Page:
If you picked d) you get a tube of John Edwards' hair gel. That's right. Take the $4.8 billion Merck will fork over, give half of it to all those well meaning trial attorneys and then divide the rest among the 45000 plaintiffs.
CORRECTION: My friend, and consigliere Paul Windels nails me on the math, my estimate of the tort take and my cheap calculator that only runs into the hundreds of milions and wins a case of hair grout with the following email...
Bob -- I think you have a decimal point error here. If there are 45,000 plaintiffs, $5,000 per plaintiff is around 225 million. Your number is correct if there are 450,000 plaintiffs -- on the other hand any plaintiff with a decent case would opt out of the settlement if it were only worth $5,300. I would expect a fee max 33% meaning $3.2 billion net, which would be around $70K per, a much more attractive number. Cheers. Paul.
Did Merck ignore safety signals of Vioxx in a way that made it liable for people dying. No. There are lots of safety signals. Are there better ways to figure out which ones reflect real risk. You bet and that means not having to wait four years to find out about them, which was the point of Eric Topol's original article about Vioxx. Are we any closer to knowing how to manage the risks of COX-2s because of the grandstanding and litigation? No. Could Vioxx been remarketed and sold with tighter restrictions in a saner, less politicized environment. Yes. What will help patients more, better monitoring of risks and benefits of meds post market using 21st century science or a system gripped by fear and controlled by trial lawyers and self proclaimed consumer advocates who dredge data for danger?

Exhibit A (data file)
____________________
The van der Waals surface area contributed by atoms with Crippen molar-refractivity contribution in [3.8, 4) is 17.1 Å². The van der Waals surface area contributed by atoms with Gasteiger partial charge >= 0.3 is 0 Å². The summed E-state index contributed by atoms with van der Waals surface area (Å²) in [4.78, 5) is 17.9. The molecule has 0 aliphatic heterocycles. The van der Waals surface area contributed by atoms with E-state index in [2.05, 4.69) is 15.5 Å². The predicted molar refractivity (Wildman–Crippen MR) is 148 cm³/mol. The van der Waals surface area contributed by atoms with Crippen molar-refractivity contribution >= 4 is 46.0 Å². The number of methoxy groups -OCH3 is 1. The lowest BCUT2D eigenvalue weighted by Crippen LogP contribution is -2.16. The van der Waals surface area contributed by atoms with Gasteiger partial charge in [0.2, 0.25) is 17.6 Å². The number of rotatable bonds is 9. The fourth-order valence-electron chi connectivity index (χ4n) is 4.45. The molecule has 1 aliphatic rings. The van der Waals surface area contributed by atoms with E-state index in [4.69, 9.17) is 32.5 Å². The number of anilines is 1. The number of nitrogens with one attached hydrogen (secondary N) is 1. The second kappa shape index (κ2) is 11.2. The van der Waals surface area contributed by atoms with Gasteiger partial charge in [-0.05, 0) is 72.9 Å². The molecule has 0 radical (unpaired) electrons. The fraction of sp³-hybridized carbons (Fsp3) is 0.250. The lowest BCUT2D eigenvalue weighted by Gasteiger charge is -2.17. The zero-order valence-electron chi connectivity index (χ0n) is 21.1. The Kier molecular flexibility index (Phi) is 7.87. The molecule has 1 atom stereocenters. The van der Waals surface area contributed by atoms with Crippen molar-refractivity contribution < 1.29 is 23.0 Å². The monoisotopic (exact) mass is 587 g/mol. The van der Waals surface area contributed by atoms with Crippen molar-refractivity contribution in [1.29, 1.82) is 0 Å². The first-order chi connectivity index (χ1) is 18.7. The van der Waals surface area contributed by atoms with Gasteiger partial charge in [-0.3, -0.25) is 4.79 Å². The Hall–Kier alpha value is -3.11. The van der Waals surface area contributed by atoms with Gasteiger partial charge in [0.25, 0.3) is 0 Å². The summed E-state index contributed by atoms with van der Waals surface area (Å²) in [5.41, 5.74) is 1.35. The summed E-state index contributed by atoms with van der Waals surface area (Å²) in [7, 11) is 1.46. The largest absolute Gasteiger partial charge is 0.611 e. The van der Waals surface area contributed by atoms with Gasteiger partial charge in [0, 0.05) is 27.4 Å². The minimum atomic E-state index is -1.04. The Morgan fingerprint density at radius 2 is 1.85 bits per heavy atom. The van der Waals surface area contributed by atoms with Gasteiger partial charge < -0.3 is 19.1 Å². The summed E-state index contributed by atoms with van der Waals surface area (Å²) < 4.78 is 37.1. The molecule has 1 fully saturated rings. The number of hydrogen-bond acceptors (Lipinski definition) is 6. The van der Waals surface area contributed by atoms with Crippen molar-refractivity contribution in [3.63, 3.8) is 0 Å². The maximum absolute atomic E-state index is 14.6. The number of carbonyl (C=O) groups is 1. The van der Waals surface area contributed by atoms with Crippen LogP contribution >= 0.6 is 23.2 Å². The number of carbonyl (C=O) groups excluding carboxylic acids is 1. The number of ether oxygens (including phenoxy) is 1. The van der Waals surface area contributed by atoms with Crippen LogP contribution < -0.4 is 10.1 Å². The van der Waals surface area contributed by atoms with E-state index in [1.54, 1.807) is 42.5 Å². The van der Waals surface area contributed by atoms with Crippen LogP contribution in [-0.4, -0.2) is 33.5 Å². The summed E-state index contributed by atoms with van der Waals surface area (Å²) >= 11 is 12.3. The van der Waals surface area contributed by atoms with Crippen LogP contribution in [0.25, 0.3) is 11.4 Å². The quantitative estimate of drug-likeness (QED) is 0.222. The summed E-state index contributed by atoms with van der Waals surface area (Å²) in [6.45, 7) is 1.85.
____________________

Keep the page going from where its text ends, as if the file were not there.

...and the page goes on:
On a lighter front, Crestor just got a label for atherosclerosis, a label which simvastatin generic Zocor, Stephanie Saul's drug of choice does not have. Simvastatin also seems to cause sleep problems in some patients which I am surprised Stephanie didn't know about since she is the NYT in house expert on sleep.
I hearken back to her article about Pfizer trying to maintain market share in the face of simvastatin competition and the firm trying to use the fact that patients respond differently to different drugs as a way to keep more people on Lipitor if its good for them in the long run. How about this as a proposition: not what's cheapest, but what is best and has the fewest side effects given our specific health needs. As we move towards personalized medicine those will be the claims that count. Or is that marketing too? In a politicized environment our choice is as follows: A drug that is marketed by drug companies is bad even if it is personalized. A drug dispensed according the musings ofJerry Avorn or some researcher who ignores individual differences in drug response to justify the cheapest (the Soros funded approach of the Institute for Medicine as Profession)..that's great.